"The most dramatic difference will be that we lose a central hub where so many screenings are under one roof, and we will we not have that Granville Street presence, for better or worse," Franey said by phone. "I have to say it's a mixed blessing being on Granville Street because it's just become such a problematic area. I think there's so much homelessness and our international visitors who have been coming for many years ask, 'How can the city let this happen?' "

For future festivals, Franey said they will be considering alternate venues, including SFU Woodward's, the Rio Theatre, the Vancouver Playhouse, Festival Cinemas locations, and Cineplex Odeon International Village. He also said that they're investing in the cinema presentation at the Centre in Vancouver for Performing Arts, which is being used for their closing gala on Friday (October 12).

Franey listed off 20 former venues that VIFF has used during its 31 years in existence which are now closed, including the Blinding Light!! Cinema, CN IMAX (at Canada Place), Discovery, Robson Square, Royal Centre, the Starlight, Vancouver Centre, Van East Cinema, the Varsity, and Theatre Row venues such as Capitol 6, Caprice, Paradise, and the Plaza.

Franey pointed out that movie theatres are now underrepresented in the downtown core, with only the Cinematheque, Vancity Theatre, and Scotiabank Theatre Vancouver remaining. He cited online competition and parking issues as concerns but added that real estate values "are the main driver for why new theatres are being built on the perimeters of cities rather than in the centres". He noted that this is "a phenomenon throughout North America".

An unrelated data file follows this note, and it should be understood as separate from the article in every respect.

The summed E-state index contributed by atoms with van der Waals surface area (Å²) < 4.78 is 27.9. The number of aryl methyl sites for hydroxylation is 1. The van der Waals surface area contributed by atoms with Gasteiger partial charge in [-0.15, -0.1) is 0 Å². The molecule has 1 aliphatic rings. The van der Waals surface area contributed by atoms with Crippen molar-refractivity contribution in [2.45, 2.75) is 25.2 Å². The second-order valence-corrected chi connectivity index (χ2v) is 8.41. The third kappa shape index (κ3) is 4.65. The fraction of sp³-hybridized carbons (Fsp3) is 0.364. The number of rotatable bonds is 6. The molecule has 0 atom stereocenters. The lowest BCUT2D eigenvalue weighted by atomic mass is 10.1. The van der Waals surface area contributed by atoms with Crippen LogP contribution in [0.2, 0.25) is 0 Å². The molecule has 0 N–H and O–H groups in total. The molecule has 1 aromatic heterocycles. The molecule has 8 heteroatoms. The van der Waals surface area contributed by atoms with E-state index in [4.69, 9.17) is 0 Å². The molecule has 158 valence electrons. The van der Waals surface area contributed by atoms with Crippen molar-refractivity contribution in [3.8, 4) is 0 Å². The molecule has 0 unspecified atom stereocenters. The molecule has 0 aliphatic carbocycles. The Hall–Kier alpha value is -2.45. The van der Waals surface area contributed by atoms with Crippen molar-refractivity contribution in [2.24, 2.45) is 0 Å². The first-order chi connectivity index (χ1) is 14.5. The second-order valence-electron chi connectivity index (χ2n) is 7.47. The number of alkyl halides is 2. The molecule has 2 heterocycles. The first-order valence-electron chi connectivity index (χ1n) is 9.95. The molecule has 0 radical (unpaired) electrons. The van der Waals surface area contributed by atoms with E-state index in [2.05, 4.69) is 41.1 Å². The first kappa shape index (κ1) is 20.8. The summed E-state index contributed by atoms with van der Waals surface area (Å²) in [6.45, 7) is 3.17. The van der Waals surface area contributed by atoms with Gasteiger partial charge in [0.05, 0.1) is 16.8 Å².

He also expressed concerns about the loss of other cultural venues, including book and music stores.

"The larger issue that concerns me is the viability of not just film exhibition but cultural products that used to have a better market that's been really challenged by the internet and free downloads," he said.

Other recent movie theatre closures include Denman Cinemas, Station Square Cinemas, Hollywood Theatre, and Famous Players Richmond Centre 6 Cinemas. The Ridge Theatre has a lease until September 2013 but may close earlier if its landlord uses a demolition clause.

You can follow Craig Takeuchi on Twitter at twitter.com/cinecraig.

Comments (9) Add New Comment
Tyler
There goes another one. Soon no one will leave their house.
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Joseph Jones
If VIFF disperses among those spread-out locations, it had better team up with BC Transit to offer some kind of festival transit deal. Especially since the festival does not fall within a single month. Regular transit costs added onto those ticket/pass costs could kill the show.
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Natty